At Twin Parks, Schumer and Torres Press Bills to Prevent Future Tragedy
In The Bronx, federal leaders announced proposed measures to ensure doors snap shut in federally aided apartment buildings — a lifesaver in case of fire.
Vowing action in response to the deadly Twin Parks tower fire in The Bronx, two top Democratic officials say they’ll press bills in Washington to require federal oversight at tens of thousands of New York City apartments.
Standing outside the Fordham Heights apartment tower, Senate Majority Leader Chuck Schumer and U.S. Rep. Ritchie Torres (D-The Bronx) on Tuesday proposed a four-point attack to enhance safety in residential buildings that receive federal subsidies.
Twin Parks is among them. The Jan. 9 blaze resulted in multiple deaths after a space heater sparked flames in one apartment and smoke spread throughout the 19-story building because two doors were left open, despite state and local laws requiring they automatically shut. All those who perished died of smoke inhalation, the city medical examiner ruled.
The proposed legislation adds specific safety requirements and federal supervision. Currently Twin Parks, where most tenants receive federal rent subsidy, is inspected regularly by a state housing agency and as needed by city inspectors when tenants file complaints.
The proposed laws would require owners of any building that receives federal funding to ensure doors spring closed throughout their properties.
Stating that the tragedy “is a crisis that extends well beyond Twin Parks,” Torres cited a recent investigation by THE CITY found more than 18,000 unresolved door violations racked up in recent years across the five boroughs.
“Local enforcement is a necessary but insufficient condition. Federal enforcement is required,” he said.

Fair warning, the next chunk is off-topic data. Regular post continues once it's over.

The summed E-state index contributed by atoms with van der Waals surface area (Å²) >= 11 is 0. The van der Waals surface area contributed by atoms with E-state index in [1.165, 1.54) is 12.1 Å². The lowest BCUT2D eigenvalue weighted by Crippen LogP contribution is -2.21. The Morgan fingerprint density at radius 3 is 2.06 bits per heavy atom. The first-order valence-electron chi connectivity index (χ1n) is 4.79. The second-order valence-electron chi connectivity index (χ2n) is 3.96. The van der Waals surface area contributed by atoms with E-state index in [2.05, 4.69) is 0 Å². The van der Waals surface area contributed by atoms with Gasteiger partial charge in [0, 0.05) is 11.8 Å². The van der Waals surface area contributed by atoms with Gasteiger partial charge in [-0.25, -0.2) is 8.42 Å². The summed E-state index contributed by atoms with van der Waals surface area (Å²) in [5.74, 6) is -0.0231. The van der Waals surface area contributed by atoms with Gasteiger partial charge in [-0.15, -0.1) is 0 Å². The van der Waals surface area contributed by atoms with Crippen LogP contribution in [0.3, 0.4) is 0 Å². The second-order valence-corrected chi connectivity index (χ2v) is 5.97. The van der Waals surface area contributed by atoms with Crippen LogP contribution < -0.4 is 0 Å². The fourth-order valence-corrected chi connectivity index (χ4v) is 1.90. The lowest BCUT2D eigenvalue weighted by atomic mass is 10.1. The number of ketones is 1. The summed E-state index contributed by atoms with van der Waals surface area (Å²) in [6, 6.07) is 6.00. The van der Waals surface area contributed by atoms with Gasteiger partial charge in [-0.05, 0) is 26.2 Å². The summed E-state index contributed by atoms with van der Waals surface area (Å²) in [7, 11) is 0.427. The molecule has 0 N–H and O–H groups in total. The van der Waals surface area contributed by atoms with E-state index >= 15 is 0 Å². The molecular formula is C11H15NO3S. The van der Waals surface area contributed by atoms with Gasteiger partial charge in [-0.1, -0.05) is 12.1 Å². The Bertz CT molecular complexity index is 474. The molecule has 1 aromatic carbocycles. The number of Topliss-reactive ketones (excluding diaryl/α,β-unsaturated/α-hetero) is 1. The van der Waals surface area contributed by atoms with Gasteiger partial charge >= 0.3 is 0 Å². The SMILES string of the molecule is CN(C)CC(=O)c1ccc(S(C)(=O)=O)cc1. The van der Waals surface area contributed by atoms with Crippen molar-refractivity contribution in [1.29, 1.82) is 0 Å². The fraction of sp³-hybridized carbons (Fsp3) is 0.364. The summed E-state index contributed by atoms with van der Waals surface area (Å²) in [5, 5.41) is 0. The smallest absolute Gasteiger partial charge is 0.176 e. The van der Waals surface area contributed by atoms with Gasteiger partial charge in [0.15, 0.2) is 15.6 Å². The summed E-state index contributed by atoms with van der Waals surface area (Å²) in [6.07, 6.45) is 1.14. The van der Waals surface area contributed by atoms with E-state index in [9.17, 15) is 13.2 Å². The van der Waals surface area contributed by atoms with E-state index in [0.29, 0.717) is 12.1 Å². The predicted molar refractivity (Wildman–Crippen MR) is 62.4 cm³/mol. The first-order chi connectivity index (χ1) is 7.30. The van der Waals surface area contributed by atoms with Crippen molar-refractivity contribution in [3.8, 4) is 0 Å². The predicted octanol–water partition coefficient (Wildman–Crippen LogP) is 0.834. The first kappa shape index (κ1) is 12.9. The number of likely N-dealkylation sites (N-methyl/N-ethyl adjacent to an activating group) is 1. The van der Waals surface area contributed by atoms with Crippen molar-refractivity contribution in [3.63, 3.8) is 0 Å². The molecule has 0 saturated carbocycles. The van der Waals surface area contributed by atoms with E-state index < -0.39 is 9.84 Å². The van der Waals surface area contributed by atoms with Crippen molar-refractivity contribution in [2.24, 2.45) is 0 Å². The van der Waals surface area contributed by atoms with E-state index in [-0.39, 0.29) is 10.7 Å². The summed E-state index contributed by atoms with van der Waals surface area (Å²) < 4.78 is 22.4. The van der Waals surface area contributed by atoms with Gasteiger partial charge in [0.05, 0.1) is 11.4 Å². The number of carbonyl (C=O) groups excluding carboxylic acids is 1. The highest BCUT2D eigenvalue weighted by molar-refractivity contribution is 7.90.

FDNY Battalion Chief John Sarrocco, the Bronx borough commander, agreed that the key to eliminating open doors — which create a chimney effect that sends smoke and fire throughout buildings — is ensuring the laws get applied.
“I think that there should be more enforcement,” he said when asked about the scope of the open door violations. Landlord “should be signing off on a weekly and monthly basis that every door’s been checked so they’re responsible for maintaining those doors.”
The legislation Torres and Schumer plan to file would withhold federal funds from landlords who fail to maintain working self-closing doors and sprinkler systems. And space heaters used in these buildings would have to have an automatic shutoff feature.
“Withholding rental payment is the most powerful tool we have,” Torres said. “There’s nothing like withholding money from landlords to inspire them to follow the law.”
The proposed measure would also empower the U.S. Fire Safety Administration to track fires for research and training, research they say will provide useful data to improve overall fire safety in residential buildings across the nation.
Schumer said the proposed laws “take the horrible lesson we learned from what happened here to make sure this doesn’t happen again.” And he made a point of honoring the families who lost loved ones in the blaze, recounting the searing image of 17 coffins at a community funeral held last week.
“We’re here to push on to make sure that the sights we saw with the 17 coffins we’ll never have to see — that no one in New York or America will ever have to see those coffins again coming off from a fire like this,” he said.